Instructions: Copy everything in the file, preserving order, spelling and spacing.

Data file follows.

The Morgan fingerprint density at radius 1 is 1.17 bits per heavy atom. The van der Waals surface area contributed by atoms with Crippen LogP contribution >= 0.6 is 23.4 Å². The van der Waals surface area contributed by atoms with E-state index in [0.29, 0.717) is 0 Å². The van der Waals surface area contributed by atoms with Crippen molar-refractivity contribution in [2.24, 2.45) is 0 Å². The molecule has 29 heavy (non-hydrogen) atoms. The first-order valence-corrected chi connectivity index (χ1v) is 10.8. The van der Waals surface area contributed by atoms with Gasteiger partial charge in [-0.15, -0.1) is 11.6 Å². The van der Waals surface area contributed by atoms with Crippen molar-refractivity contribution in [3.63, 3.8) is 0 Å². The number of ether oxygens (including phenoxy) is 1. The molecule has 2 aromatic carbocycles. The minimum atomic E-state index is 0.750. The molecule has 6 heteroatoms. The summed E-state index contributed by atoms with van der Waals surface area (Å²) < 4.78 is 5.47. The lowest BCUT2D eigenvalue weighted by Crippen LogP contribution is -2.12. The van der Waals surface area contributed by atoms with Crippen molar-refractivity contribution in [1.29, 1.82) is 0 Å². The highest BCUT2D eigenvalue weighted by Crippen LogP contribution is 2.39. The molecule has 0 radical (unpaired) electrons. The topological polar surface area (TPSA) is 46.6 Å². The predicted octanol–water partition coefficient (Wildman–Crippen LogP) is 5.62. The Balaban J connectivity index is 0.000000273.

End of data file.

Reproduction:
The Morgan fingerprint density at radius 1 is 1.17 bits per heavy atom. The van der Waals surface area contributed by atoms with Crippen LogP contribution >= 0.6 is 23.4 Å². The van der Waals surface area contributed by atoms with E-state index in [0.29, 0.717) is 0 Å². The van der Waals surface area contributed by atoms with Crippen molar-refractivity contribution in [2.24, 2.45) is 0 Å². The molecule has 29 heavy (non-hydrogen) atoms. The first-order valence-corrected chi connectivity index (χ1v) is 10.8. The van der Waals surface area contributed by atoms with Gasteiger partial charge in [-0.15, -0.1) is 11.6 Å². The van der Waals surface area contributed by atoms with Crippen molar-refractivity contribution in [3.63, 3.8) is 0 Å². The number of ether oxygens (including phenoxy) is 1. The molecule has 2 aromatic carbocycles. The minimum atomic E-state index is 0.750. The molecule has 6 heteroatoms. The summed E-state index contributed by atoms with van der Waals surface area (Å²) < 4.78 is 5.47. The lowest BCUT2D eigenvalue weighted by Crippen LogP contribution is -2.12. The van der Waals surface area contributed by atoms with Crippen molar-refractivity contribution in [1.29, 1.82) is 0 Å². The highest BCUT2D eigenvalue weighted by Crippen LogP contribution is 2.39. The molecule has 0 radical (unpaired) electrons. The topological polar surface area (TPSA) is 46.6 Å². The predicted octanol–water partition coefficient (Wildman–Crippen LogP) is 5.62. The Balaban J connectivity index is 0.000000273.